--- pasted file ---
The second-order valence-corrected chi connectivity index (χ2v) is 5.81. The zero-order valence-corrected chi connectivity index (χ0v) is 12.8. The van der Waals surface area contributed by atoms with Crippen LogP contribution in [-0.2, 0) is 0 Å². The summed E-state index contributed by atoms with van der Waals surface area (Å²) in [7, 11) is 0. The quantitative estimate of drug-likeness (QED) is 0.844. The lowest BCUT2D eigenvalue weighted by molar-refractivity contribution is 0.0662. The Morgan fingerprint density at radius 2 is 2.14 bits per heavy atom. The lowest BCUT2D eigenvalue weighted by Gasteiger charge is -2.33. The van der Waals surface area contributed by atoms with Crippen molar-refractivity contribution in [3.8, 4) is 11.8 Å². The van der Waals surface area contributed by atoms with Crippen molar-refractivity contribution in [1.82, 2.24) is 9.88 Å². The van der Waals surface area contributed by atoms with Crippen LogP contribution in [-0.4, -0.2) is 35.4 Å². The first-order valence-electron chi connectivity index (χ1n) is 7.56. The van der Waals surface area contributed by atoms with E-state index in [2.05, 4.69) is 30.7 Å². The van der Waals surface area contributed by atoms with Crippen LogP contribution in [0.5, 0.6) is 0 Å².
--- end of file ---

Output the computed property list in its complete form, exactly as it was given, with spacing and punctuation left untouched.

The second-order valence-corrected chi connectivity index (χ2v) is 5.81. The zero-order valence-corrected chi connectivity index (χ0v) is 12.8. The van der Waals surface area contributed by atoms with Crippen LogP contribution in [-0.2, 0) is 0 Å². The summed E-state index contributed by atoms with van der Waals surface area (Å²) in [7, 11) is 0. The quantitative estimate of drug-likeness (QED) is 0.844. The lowest BCUT2D eigenvalue weighted by molar-refractivity contribution is 0.0662. The Morgan fingerprint density at radius 2 is 2.14 bits per heavy atom. The lowest BCUT2D eigenvalue weighted by Gasteiger charge is -2.33. The van der Waals surface area contributed by atoms with Crippen molar-refractivity contribution in [3.8, 4) is 11.8 Å². The van der Waals surface area contributed by atoms with Crippen molar-refractivity contribution in [1.82, 2.24) is 9.88 Å². The van der Waals surface area contributed by atoms with Crippen LogP contribution in [-0.4, -0.2) is 35.4 Å². The first-order valence-electron chi connectivity index (χ1n) is 7.56. The van der Waals surface area contributed by atoms with E-state index in [2.05, 4.69) is 30.7 Å². The van der Waals surface area contributed by atoms with Crippen LogP contribution in [0.5, 0.6) is 0 Å².